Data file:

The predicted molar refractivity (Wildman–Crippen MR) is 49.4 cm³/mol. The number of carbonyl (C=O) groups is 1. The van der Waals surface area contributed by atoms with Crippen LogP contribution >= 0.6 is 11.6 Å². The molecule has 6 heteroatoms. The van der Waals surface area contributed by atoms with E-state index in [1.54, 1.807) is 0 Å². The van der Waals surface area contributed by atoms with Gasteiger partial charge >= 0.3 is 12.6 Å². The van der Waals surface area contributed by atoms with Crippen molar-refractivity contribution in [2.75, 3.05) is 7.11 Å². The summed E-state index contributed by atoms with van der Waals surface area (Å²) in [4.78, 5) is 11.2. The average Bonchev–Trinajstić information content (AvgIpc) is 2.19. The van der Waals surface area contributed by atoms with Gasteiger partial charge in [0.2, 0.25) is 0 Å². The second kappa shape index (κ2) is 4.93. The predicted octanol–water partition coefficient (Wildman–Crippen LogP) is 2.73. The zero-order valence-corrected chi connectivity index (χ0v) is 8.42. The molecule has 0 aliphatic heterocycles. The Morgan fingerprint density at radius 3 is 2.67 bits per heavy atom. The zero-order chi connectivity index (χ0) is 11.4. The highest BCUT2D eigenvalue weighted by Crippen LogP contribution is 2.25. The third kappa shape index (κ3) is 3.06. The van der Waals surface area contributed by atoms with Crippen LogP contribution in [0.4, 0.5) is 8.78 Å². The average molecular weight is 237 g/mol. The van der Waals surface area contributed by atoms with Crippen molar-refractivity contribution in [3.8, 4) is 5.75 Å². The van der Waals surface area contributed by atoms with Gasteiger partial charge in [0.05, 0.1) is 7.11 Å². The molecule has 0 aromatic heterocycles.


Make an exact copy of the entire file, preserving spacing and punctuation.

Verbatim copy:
The predicted molar refractivity (Wildman–Crippen MR) is 49.4 cm³/mol. The number of carbonyl (C=O) groups is 1. The van der Waals surface area contributed by atoms with Crippen LogP contribution >= 0.6 is 11.6 Å². The molecule has 6 heteroatoms. The van der Waals surface area contributed by atoms with E-state index in [1.54, 1.807) is 0 Å². The van der Waals surface area contributed by atoms with Gasteiger partial charge >= 0.3 is 12.6 Å². The van der Waals surface area contributed by atoms with Crippen molar-refractivity contribution in [2.75, 3.05) is 7.11 Å². The summed E-state index contributed by atoms with van der Waals surface area (Å²) in [4.78, 5) is 11.2. The average Bonchev–Trinajstić information content (AvgIpc) is 2.19. The van der Waals surface area contributed by atoms with Gasteiger partial charge in [0.2, 0.25) is 0 Å². The second kappa shape index (κ2) is 4.93. The predicted octanol–water partition coefficient (Wildman–Crippen LogP) is 2.73. The zero-order valence-corrected chi connectivity index (χ0v) is 8.42. The molecule has 0 aliphatic heterocycles. The Morgan fingerprint density at radius 3 is 2.67 bits per heavy atom. The zero-order chi connectivity index (χ0) is 11.4. The highest BCUT2D eigenvalue weighted by Crippen LogP contribution is 2.25. The third kappa shape index (κ3) is 3.06. The van der Waals surface area contributed by atoms with Crippen LogP contribution in [0.4, 0.5) is 8.78 Å². The average molecular weight is 237 g/mol. The van der Waals surface area contributed by atoms with Crippen molar-refractivity contribution in [3.8, 4) is 5.75 Å². The van der Waals surface area contributed by atoms with Gasteiger partial charge in [0.05, 0.1) is 7.11 Å². The molecule has 0 aromatic heterocycles.